In a hidden spot just off Holborn’s Kingsway, Wabi is a gourmet Japanese retreat with a good dose of clean-cut Zen chic. Embodying understated luxury, the restaurant is named after Wabi-sabi (佗寂), the Japanese aesthetic centred on the acceptance of transience, simple beauty and imperfection. At Wabi, however, they’ve got it pretty close to perfection.
Sister restaurant to the established Horsham venue, the edgy interior at Wabi reveals a jazzy New York-style glass-walled kitchen, an immaculate sushi counter and a minimalist bar. Exotic, bespoke cocktails with fresh pomegranate and lychee are rustled up by the enthusiastic bartender whilst we wait for our table, perched at the slick bar counter. The dark, understated dining room has a brooding feel, punctuated by green bamboo and super-slick furnishings, and we get down to business and assess the menu at the table. A pan-Asian aficionado, executive chef Scott Hallsworth has an illustrious background in the Japanese dining scene as previous head chef at Nobu London, alongside a wealth of experience gathered at groundbreaking pan-Asian restaurants across the globe. This guy knows his stuff, and it shows in the menu, as our waiter expertly recommends some trademark Wabi gems.
Easy on the eye, a beautiful petal-strewn plate of delicately sliced yuzu koji scallop topped with black olive crumb arrives first. Although very good, the dish was crying out for a punchy sauce to accentuate the sweet flesh of the scallops.
A true showstopper, the foie gras martini slinks onto the table and seriously impresses. We scoop up the luxurious nuggets of richly sweet foie gras and fruity-soft umeshu jelly with the crunchy rice crackers. This is an awesome combination, with a brilliant balance of both texture and flavour.
Luxurious beyond compare, decadent diver scallops are coated in a sublime yuzu truffle egg sauce, complemented with the crunchy bite of yellow yuzu tobiko (flying fish roe). The sweet seared scallops and the rich truffley sauce are a heavenly combination, and one of the best dishes we tried.
A futuristic looking number, the tuna tataki nestles underneath its translucent tomato sheet blanket, while velvety violet hued petals contribute to an immaculate presentation and the meaty-red tuna, lightly seared, is of the finest quality. Again, I can’t help feel that a drizzle of Japanese dressing would add a vibrant flourish to the dish.
The much anticipated barbeque pork belly buns were one of the screamingly good highlights of the evening. Juicy pork nestled in charred, soft rice buns against the spicy crunch of the peanut dipping sauce tasted like perfection. Seriously, it’s worth a trip to Wabi just to check these out; I predict they will be the talk of the town before long.
Our impassioned waiter encourages us to try a platter of the chef’s best sushi and who are we to refuse? It was all deliciously fresh; the tender wagyu beef maki and tempura cornets being the highlights, while a grassy, citrusy Riesling accompanies the platter. Avocado and shrimp tempura dragon roll with grilled unagi could have been packed tighter; it was still delicious but I have tasted better elsewhere.
From the wood-fired section of the menu, we choose the kombu-roasted Chilean sea bass. Roasted to charred succulence under the wood-fire flame, the opaque white flesh gloriously flaked apart, perfectly finished with a smattering of spicy shiso ponzu-flecked sauce. The sea bass was a winner in both flavour and presentation, darkly pretty in its simplicity.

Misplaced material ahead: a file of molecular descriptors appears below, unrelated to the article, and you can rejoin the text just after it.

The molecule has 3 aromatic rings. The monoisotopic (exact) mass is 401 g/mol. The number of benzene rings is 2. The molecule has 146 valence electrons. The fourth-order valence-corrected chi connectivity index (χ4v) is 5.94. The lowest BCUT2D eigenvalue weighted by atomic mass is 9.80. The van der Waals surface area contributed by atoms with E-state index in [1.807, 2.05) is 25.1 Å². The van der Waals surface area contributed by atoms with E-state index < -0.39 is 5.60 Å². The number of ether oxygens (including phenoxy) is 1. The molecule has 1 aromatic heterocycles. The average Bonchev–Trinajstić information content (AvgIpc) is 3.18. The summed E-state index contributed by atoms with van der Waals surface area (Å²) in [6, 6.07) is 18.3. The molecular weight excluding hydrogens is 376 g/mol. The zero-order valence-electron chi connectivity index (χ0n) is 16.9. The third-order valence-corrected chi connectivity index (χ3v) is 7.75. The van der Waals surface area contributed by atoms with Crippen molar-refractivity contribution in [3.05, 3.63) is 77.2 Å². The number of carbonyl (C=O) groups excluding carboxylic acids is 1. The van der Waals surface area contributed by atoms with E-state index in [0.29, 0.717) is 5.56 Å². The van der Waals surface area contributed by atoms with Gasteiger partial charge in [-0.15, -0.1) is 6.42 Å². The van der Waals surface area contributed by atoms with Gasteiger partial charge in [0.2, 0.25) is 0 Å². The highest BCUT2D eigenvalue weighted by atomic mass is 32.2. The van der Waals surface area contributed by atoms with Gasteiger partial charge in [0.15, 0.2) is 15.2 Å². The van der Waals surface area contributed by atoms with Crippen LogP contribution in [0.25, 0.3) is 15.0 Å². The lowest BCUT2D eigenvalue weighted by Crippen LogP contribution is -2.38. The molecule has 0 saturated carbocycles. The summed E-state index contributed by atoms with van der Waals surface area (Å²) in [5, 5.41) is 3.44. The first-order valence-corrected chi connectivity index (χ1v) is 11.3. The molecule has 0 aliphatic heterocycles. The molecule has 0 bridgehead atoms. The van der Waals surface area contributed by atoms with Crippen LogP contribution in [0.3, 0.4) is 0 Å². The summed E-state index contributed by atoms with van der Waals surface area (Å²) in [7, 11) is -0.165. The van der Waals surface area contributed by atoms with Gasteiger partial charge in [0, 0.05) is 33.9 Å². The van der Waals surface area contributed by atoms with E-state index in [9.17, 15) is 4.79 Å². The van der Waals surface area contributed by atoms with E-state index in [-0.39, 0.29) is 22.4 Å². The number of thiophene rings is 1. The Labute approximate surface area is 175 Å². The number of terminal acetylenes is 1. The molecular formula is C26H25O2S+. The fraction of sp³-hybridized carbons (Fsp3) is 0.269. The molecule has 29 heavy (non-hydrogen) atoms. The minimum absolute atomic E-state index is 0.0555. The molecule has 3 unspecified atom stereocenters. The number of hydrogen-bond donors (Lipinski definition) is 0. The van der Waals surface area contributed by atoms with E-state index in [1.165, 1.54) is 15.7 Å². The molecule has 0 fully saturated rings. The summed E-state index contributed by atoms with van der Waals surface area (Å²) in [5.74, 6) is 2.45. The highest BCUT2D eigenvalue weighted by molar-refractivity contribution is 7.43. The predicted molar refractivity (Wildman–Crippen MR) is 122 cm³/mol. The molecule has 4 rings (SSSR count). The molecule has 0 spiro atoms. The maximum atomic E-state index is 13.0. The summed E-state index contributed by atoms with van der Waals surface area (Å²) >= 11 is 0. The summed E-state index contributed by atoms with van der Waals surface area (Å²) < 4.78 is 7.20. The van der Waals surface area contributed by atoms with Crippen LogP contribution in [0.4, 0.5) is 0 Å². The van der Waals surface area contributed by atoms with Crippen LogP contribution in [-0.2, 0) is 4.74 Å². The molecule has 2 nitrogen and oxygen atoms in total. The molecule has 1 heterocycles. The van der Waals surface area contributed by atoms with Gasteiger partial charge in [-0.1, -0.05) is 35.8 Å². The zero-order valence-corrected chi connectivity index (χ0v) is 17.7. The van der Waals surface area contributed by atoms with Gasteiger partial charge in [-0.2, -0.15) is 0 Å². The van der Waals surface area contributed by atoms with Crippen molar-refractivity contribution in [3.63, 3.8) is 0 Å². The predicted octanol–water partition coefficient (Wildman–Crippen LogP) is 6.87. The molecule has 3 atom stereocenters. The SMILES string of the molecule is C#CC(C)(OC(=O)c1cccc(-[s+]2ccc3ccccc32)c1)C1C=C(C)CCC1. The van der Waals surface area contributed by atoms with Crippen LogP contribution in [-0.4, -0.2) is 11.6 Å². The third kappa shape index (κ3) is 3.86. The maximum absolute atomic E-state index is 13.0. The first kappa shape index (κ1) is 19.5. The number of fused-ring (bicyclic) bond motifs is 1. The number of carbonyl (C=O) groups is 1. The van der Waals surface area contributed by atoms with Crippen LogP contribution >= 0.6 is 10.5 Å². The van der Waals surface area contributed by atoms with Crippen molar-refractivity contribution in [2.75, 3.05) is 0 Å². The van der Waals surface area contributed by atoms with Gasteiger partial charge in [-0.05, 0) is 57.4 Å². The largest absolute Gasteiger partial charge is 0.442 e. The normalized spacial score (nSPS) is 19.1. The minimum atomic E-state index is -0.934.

Feeling rather devoid of carnivorous dishes, we shamelessly order the ribeye steak. It’s a modest portion for the price but at this point in the proceedings, this is fine by me. Doused in Japanese Asahi beer, the delicious ribeye holds a chargrilled, tender bite with a kick of wasabi. I could take or leave the soba noodles but we happily plough on with the excellent blackened ribeye morsels.
The next dish carries a welcome dose of Wabi theatre. Set in jet-black earthenware, the confit chicken wings sit above a lick of dancing blue flame, punctuated with charred green chillis and maximised with heat from the trademark Wabi red hot-sauce. The crunch of the lotus flowers contrast against the crispy confit chicken which packs a dragon-flame punch. This is a solid, sturdy dish but yields little meat.
We hit the dessert menu, and things step up a gear rapidly. It’s fair to say that the ‘zen garden’ dessert brings peace and joy in its wake. Delicate layers of matcha avocado oil sponge nestle against crisp white chocolate shards, while crisp sesame sugar pieces of rubble are perfect for dunking in the beetroot-like purée. A zen masterpiece.
Next up, a devastatingly good chocolate platter with eight varying textures. It’s called Chocol-8: these people at Wabi are sharp. A chocolate orb sits waiting to be bashed, and chocolate rubble, sand and shards are strewn artistically about in a beautiful graphical mess. The dessert chef deserves a chocolate medal, this is truly amazing.
To round things off, a pristine selection of cho-bit chocolate and green tea truffles is presented, and by this time we were well and truly finished after an eclectic Japanese feast and a great night.
Service at Wabi was genuine and incredibly well informed throughout the evening; I found all the team who served us to be both personable and passionate. You’ll be wowed by the sublime presentation of each dish and if you’re looking for a glamorous pitstop for some decadent Pan-Asian treats, Wabi is the one for you.
36-38 Kingsway, London, WC2B 6EY
Booking available here